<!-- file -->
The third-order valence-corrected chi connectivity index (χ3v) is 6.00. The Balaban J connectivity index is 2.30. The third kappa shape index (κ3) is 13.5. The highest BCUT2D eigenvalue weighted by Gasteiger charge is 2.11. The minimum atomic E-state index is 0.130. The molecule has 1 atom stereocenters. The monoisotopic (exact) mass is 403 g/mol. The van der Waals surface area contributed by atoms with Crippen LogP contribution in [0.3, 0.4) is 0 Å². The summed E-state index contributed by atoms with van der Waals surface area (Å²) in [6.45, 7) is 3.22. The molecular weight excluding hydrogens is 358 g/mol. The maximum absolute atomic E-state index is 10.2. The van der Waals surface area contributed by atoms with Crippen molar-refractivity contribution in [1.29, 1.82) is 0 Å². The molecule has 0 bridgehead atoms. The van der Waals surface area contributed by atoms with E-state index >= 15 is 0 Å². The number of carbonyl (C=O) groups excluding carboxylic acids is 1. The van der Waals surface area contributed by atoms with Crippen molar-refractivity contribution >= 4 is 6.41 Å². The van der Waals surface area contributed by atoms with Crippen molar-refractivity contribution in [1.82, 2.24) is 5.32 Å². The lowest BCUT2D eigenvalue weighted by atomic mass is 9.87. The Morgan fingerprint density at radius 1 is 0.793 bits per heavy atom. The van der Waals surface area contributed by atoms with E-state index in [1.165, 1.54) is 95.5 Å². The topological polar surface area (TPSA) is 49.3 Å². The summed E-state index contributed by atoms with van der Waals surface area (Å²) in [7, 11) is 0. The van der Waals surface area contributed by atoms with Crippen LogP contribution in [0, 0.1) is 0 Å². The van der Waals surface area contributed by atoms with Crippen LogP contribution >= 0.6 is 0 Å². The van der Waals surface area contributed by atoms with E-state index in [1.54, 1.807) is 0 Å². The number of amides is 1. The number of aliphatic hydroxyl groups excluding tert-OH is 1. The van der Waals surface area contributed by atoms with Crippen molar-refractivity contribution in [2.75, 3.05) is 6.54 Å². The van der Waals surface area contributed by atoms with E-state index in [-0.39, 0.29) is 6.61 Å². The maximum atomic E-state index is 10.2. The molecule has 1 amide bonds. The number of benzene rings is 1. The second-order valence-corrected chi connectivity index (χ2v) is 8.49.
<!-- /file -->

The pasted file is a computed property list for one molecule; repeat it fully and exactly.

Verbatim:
The third-order valence-corrected chi connectivity index (χ3v) is 6.00. The Balaban J connectivity index is 2.30. The third kappa shape index (κ3) is 13.5. The highest BCUT2D eigenvalue weighted by Gasteiger charge is 2.11. The minimum atomic E-state index is 0.130. The molecule has 1 atom stereocenters. The monoisotopic (exact) mass is 403 g/mol. The van der Waals surface area contributed by atoms with Crippen LogP contribution in [0.3, 0.4) is 0 Å². The summed E-state index contributed by atoms with van der Waals surface area (Å²) in [6.45, 7) is 3.22. The molecular weight excluding hydrogens is 358 g/mol. The maximum absolute atomic E-state index is 10.2. The van der Waals surface area contributed by atoms with Crippen molar-refractivity contribution in [1.29, 1.82) is 0 Å². The molecule has 0 bridgehead atoms. The van der Waals surface area contributed by atoms with E-state index >= 15 is 0 Å². The number of carbonyl (C=O) groups excluding carboxylic acids is 1. The van der Waals surface area contributed by atoms with Crippen molar-refractivity contribution >= 4 is 6.41 Å². The van der Waals surface area contributed by atoms with Crippen molar-refractivity contribution in [1.82, 2.24) is 5.32 Å². The lowest BCUT2D eigenvalue weighted by atomic mass is 9.87. The Morgan fingerprint density at radius 1 is 0.793 bits per heavy atom. The van der Waals surface area contributed by atoms with E-state index in [1.165, 1.54) is 95.5 Å². The topological polar surface area (TPSA) is 49.3 Å². The summed E-state index contributed by atoms with van der Waals surface area (Å²) in [7, 11) is 0. The van der Waals surface area contributed by atoms with Crippen LogP contribution in [0, 0.1) is 0 Å². The van der Waals surface area contributed by atoms with Crippen LogP contribution >= 0.6 is 0 Å². The van der Waals surface area contributed by atoms with E-state index in [1.54, 1.807) is 0 Å². The number of amides is 1. The number of aliphatic hydroxyl groups excluding tert-OH is 1. The van der Waals surface area contributed by atoms with Crippen molar-refractivity contribution in [2.75, 3.05) is 6.54 Å². The van der Waals surface area contributed by atoms with E-state index in [-0.39, 0.29) is 6.61 Å². The maximum atomic E-state index is 10.2. The molecule has 1 amide bonds. The number of benzene rings is 1. The second-order valence-corrected chi connectivity index (χ2v) is 8.49.